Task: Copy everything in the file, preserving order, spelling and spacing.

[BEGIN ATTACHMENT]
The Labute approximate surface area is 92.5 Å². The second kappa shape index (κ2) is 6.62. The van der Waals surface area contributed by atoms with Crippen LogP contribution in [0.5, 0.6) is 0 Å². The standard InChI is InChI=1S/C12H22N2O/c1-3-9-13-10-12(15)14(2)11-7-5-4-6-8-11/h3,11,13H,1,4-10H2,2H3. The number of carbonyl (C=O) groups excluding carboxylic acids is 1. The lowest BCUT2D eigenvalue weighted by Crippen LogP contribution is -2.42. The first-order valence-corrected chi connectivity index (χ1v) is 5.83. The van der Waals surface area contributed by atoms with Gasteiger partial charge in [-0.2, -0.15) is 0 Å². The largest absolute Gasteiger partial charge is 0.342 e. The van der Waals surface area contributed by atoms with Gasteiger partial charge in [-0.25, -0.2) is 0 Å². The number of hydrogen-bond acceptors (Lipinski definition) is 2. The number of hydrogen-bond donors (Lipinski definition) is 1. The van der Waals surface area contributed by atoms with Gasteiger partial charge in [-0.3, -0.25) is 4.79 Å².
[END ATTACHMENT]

The Labute approximate surface area is 92.5 Å². The second kappa shape index (κ2) is 6.62. The van der Waals surface area contributed by atoms with Crippen LogP contribution in [0.5, 0.6) is 0 Å². The standard InChI is InChI=1S/C12H22N2O/c1-3-9-13-10-12(15)14(2)11-7-5-4-6-8-11/h3,11,13H,1,4-10H2,2H3. The number of carbonyl (C=O) groups excluding carboxylic acids is 1. The lowest BCUT2D eigenvalue weighted by Crippen LogP contribution is -2.42. The first-order valence-corrected chi connectivity index (χ1v) is 5.83. The van der Waals surface area contributed by atoms with Gasteiger partial charge in [-0.2, -0.15) is 0 Å². The largest absolute Gasteiger partial charge is 0.342 e. The van der Waals surface area contributed by atoms with Gasteiger partial charge in [-0.25, -0.2) is 0 Å². The number of hydrogen-bond acceptors (Lipinski definition) is 2. The number of hydrogen-bond donors (Lipinski definition) is 1. The van der Waals surface area contributed by atoms with Gasteiger partial charge in [-0.3, -0.25) is 4.79 Å².